“Even an appearance of political interference could impact the willingness to respond to the decennial census, depressing the count in hard-to-count communities across the country — such as immigrant, non-English speaking, Native American, and urban communities,” Schatz wrote.
In a letter on July 7, Inspector General Peggy Gustafson asked Dillingham for descriptions of the two new positions and how much they are paid and requested the men’s resumes and any documents or disclosures relevant to their employment by this Friday — an unusually quick turnaround for such a request. A bureau spokesperson said the bureau plans to respond to the letter.
Lawmakers have also challenged the appointments in other ways. A bill approved Tuesday by the House Appropriations Committee stipulated that “none of the funds made available in this or any other Act . . . may be used for the salaries or expenses of more than five political and presidential appointees in the Bureau of the Census.” The appointment of Cogley and Korzeniewski brings the total number of appointees at the bureau to six; the House is expected to vote on the bill this month.
A retired senior census official said he has heard from “over half a dozen former colleagues who are gravely concerned about the kinds of questions and the motives behind the questions that are being asked about detailed census operations — things that make people very nervous, like what is the imputation methodology, which is pretty arcane, and I’m not sure why political appointees would want to know.”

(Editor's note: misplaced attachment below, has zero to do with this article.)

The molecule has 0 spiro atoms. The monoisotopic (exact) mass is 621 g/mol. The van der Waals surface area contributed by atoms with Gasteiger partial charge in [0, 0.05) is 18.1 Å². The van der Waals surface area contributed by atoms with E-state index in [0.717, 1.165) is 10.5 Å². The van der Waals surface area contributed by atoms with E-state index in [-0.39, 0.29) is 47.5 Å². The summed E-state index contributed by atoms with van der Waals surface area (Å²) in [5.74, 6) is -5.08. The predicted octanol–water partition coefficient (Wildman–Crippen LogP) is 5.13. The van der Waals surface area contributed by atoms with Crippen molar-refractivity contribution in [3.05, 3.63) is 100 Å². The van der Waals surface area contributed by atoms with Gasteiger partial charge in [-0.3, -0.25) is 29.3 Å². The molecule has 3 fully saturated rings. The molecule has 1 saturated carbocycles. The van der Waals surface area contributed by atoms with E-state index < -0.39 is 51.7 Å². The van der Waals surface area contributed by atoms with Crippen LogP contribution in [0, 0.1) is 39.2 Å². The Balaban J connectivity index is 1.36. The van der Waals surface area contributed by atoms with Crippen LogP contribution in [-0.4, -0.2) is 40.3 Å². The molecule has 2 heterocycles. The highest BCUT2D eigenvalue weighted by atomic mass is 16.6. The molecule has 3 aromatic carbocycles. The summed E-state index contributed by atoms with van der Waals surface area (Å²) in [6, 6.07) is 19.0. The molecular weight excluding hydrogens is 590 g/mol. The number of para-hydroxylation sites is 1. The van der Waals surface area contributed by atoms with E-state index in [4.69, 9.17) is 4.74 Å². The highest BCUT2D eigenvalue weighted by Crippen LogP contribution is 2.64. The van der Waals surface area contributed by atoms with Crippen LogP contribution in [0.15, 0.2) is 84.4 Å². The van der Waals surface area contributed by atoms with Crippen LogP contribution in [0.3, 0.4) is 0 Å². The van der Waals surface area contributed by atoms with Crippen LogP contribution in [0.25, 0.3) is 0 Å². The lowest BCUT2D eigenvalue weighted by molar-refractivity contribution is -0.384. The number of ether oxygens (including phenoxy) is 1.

The questions included “Why do you advertise in all these languages?” and “Why do you still advertise when self-response is almost done?” said the retired official, who spoke on the condition of anonymity because of the sensitive nature of the topic.
Self-response refers to the period before non-responding households start getting visits from census enumerators. These households typically include hardest-to-count populations such as minorities, immigrants, renters, lower-income households and children and tend to lean Democrat.
Some census employees say they plan to record Zoom calls with the new appointees and to ask them to put any requests in writing, he said.
Critics have long accused the Trump administration of trying to politicize the decennial census, which is used to determine congressional apportionment, state redistricting and $1.5 trillion a year in federal funding.
In 2018, the administration attempted to add a question about citizenship to the survey, sparking lawsuits that said it would harm the accuracy of the count; the question was blocked last year by the Supreme Court. The administration was also in contact with a now-deceased Republican strategist who had determined a citizenship question would result in a structural electoral advantage for Republicans and non-Hispanic whites.